Journal of Acute Care Surgery.2023; 13(3): 118.     CrossRef
  • Nine year in-hospital mortality trends in a high-flow level one trauma center in Italy
    Elisa Reitano, Roberto Bini, Margherita Difino, Osvaldo Chiara, Stefania Cimbanassi
    Updates in Surgery.2022; 74(4): 1445.     CrossRef
  • Decision support by machine learning systems for acute management of severely injured patients: A systematic review
    David Baur, Tobias Gehlen, Julian Scherer, David Alexander Back, Serafeim Tsitsilonis, Koroush Kabir, Georg Osterhoff
    Frontiers in Surgery.2022;[Epub]     CrossRef
  • Flat Inferior Vena Cava on Computed Tomography for Predicting Shock and Mortality in Trauma: A Meta-Analysis
    Do Wan Kim, Hee Seon Yoo, Wu Seong Kang
    Diagnostics.2022; 12(12): 2972.     CrossRef
  • Model for Predicting In-Hospital Mortality of Physical Trauma Patients Using Artificial Intelligence Techniques: Nationwide Population-Based Study in Korea
    Seungseok Lee, Wu Seong Kang, Sanghyun Seo, Do Wan Kim, Hoon Ko, Joongsuck Kim, Seonghwa Lee, Jinseok Lee
    Journal of Medical Internet Research.2022; 24(12): e43757.     CrossRef
  • Thoracic injuries in trauma patients: epidemiology and its influence on mortality
    Andrea Lundin, Shahzad K. Akram, Lena Berg, Katarina E. Göransson, Anders Enocson
    Scandinavian Journal of Trauma, Resuscitation and .2022;[Epub]     CrossRef
Management of Traumatic Pancreatic Injuries: Evaluation of 7 Years of Experience at a Single Regional Trauma Center
Min A Lee, Seung Hwan Lee, Kang Kook Choi, Youngeun Park, Gil Jae Lee, Byungchul Yu
J Trauma Inj. 2021;34(3):177-182.   Published online September 30, 2021
DOI: https://doi.org/10.20408/jti.2021.0070
  • 2,601 View
  • 86 Download
AbstractAbstract PDF
Purpose

Traumatic pancreatic injuries are rare, but their diagnosis and management are challenging. The aim of this study was to evaluate and report our experiences with the management of pancreatic injuries.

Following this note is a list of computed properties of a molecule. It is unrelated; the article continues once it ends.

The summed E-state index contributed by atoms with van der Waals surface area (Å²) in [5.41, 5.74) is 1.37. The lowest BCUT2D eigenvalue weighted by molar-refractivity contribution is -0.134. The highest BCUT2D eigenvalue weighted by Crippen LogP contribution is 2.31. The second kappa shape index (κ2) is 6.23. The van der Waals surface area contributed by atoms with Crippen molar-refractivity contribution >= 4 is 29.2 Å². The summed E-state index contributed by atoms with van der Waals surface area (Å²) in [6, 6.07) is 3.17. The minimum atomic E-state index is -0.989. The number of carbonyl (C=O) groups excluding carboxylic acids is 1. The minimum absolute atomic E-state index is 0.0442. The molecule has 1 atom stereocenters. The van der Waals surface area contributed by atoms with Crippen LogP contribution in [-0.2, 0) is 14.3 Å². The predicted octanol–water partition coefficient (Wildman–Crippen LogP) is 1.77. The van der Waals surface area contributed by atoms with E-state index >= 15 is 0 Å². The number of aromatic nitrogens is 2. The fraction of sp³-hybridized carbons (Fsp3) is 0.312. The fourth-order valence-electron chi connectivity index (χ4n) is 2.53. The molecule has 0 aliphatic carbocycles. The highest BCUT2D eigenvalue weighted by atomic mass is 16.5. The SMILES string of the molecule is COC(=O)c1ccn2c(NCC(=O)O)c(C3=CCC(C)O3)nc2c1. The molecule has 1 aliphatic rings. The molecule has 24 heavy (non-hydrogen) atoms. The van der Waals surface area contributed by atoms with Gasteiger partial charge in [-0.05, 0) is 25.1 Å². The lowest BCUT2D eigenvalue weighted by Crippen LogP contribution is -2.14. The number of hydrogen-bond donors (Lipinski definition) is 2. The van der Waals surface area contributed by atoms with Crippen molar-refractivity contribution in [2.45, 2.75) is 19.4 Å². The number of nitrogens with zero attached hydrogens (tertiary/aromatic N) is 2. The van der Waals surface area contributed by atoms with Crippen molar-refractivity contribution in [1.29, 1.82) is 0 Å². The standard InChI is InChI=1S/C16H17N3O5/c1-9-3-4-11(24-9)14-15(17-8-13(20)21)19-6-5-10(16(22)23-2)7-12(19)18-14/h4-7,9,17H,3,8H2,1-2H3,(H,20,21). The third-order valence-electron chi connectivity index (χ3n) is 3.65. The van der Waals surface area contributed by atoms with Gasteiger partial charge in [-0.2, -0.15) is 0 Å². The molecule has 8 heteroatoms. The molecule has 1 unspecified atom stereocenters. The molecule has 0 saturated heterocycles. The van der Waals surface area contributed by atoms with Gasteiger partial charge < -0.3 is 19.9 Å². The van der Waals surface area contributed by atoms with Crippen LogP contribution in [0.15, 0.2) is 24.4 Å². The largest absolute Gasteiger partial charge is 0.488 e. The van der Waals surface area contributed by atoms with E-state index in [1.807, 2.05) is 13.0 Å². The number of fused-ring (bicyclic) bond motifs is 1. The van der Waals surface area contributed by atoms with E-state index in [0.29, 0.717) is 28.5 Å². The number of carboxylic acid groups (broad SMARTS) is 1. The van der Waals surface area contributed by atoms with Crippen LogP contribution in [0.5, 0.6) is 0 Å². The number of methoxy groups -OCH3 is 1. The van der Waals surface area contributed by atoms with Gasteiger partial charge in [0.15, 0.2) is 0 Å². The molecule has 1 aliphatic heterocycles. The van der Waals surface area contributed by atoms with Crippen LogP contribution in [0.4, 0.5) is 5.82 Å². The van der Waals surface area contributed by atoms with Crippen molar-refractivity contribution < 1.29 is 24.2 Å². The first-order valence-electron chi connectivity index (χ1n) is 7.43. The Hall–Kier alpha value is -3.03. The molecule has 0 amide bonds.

Methods

We identified all adult patients (age >15) with pancreatic injuries from our trauma registry over a 7-year period. Data related to patients’ demographics, diagnoses, operative information, complications, and hospital course were abstracted from the registry and medical records.

Results

A total of 45 patients were evaluated. Most patients had blunt trauma (89%) and 21 patients (47%) had pancreatic injuries of grade 3 or higher. Twenty-eight patients (62%) underwent laparotomy and 17 (38%) received nonoperative management (NOM). The overall in-hospital mortality rate was 24% (n=11), and only one patient died after NOM (due to a severe traumatic brain injury). Twenty-two patients (79%) underwent emergency laparotomy and six (21%) underwent delayed laparotomy. A drainage procedure was performed in 12 patients (43%), and pancreatectomy was performed in 16 patients (57%) (distal pancreatectomy [DP], n=8; DP with spleen preservation, n=5; pancreaticoduodenectomy, n=2; total pancreatectomy, n=1). Fourteen (31%) pancreas-specific complications occurred, and all complications were successfully managed without surgery. Solid organ injuries (n=14) were the most common type of associated abdominal injury (Abbreviated Injury Scale ≥3).

Conclusions

For traumatic pancreatic injuries, an appropriate treatment method should be considered after evaluation of the accompanying injury and the patient’s hemodynamic status. NOM can be performed without mortality in appropriately selected cases.

Summary
The Management of Open Pelvic Fractures: A Report of 2 Cases
Byungchul Yu, Giljae Lee, Min A Lee, Kangkook Choi, Jihun Gwak, Youngeun Park, Yong-Cheol Yoon, Jungnam Lee
J Trauma Inj. 2020;33(4):269-274.   Published online June 2, 2020
DOI: https://doi.org/10.20408/jti.2020.008
  • 16,479 View
  • 130 Download
  • 1 Citations
AbstractAbstract PDF